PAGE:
Shopping centre owner Hammerson has reported a £319.8m loss during the first six months of the year ending 30 June.
Hammerson, which owns shopping centres such as London’s Brent Cross and Birmingham’s Bullring, revealed on an adjusted basis profits were down 10.5% to £107.3m.
The company also reported a 6.8% decrease in like-for-like net rental income at its flagship UK centres attributed to the impact of “CVAs and administrations”.
It said tenant restructuring, in the form of CVAs and administrations, had been the “largest single factor reducing income” It added that during the period, 10 of its retailers undertook a CVA or went into administration affecting 45 units and £8m of passing rent, resulting in a £1.1m reduction in passing rent.
Additionally low transaction volumes and a “weak UK retail market” impacted Hammerson’s portfolio valuations, Its UK flagship destinations suffered a revaluation deficit of £266m, or 9.1% and in France, there was a revaluation loss of £71m, or 3.9%.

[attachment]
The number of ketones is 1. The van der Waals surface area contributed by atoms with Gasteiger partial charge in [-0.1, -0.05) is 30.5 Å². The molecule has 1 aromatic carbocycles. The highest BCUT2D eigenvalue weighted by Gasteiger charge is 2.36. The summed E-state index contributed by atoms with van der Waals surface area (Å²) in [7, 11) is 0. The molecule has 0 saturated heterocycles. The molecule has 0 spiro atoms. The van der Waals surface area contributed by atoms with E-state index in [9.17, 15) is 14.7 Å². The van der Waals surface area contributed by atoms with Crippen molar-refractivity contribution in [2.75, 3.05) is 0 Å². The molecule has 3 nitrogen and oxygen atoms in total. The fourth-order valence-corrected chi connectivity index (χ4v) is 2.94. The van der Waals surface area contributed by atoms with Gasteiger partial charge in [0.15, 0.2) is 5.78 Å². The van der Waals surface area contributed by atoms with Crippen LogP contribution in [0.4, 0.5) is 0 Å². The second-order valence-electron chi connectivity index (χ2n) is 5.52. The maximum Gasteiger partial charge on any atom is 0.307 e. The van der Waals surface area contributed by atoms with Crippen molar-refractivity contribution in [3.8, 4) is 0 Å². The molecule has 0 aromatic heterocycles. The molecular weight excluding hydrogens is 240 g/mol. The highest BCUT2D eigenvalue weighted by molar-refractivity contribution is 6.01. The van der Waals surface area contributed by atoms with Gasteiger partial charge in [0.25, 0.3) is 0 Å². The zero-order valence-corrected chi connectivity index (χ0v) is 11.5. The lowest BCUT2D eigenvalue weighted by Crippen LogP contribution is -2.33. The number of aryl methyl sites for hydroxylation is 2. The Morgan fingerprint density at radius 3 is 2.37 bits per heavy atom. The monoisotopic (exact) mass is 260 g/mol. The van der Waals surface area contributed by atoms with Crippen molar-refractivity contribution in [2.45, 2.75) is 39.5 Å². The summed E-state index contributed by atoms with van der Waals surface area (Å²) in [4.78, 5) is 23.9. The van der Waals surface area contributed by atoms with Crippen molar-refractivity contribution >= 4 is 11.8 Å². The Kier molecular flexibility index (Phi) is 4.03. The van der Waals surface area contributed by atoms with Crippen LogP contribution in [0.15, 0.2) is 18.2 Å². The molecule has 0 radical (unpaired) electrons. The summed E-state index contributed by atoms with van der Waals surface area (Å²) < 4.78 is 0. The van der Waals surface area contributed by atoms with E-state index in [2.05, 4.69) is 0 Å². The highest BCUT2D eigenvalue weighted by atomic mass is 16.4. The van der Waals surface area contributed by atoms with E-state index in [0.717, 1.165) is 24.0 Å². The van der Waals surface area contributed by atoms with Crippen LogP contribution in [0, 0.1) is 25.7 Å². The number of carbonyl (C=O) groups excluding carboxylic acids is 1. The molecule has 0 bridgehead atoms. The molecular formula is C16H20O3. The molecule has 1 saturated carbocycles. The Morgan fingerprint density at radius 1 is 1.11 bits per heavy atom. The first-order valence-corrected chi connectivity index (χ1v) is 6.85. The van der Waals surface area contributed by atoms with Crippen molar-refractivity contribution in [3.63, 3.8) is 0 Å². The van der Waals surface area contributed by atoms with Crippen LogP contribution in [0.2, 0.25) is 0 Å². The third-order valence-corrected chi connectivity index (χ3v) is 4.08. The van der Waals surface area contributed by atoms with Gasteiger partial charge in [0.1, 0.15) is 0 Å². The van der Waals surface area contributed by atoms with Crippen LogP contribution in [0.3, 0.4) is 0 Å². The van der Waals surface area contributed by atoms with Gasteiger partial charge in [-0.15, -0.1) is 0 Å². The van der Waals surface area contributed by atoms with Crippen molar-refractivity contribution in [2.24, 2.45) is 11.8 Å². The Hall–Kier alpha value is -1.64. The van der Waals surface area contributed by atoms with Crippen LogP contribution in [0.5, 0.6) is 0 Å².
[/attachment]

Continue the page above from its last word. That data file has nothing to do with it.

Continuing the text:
The group’s portfolio suffered a total net revaluation deficit of £423m.
David Atkins, chief executive of Hammerson, said: “The UK retail landscape is undoubtedly challenging and traditional high street fashion is under pressure. However, our focus on shifting our line-up towards categories with greater customer appeal and rental growth potential has resulted in over 90% of new leasing to leading consumer and F&B brands.
“We’ve seen a stronger performance in Ireland and France, alongside continued exceptional results from premium outlets which demonstrates the benefits of our diversified portfolio.Our absolute priority remains to reduce debt. We stated our intention to achieve over £500m of disposals in 2019 and even in this tough environment where deals are taking longer to transact, we are now most of the way there. We will continue to pursue additional sales throughout 2019 and into 2020 to further strengthen our balance sheet.”
Hammerson said it has reached 90% of its £500m asset reductions, and revealed it It has also exchanged contracts for the sale of a 75% stake in its Parisian shopping centre Italie Deux, and the forward sale of 75% of the location’s Italik extension, in a £423m deal.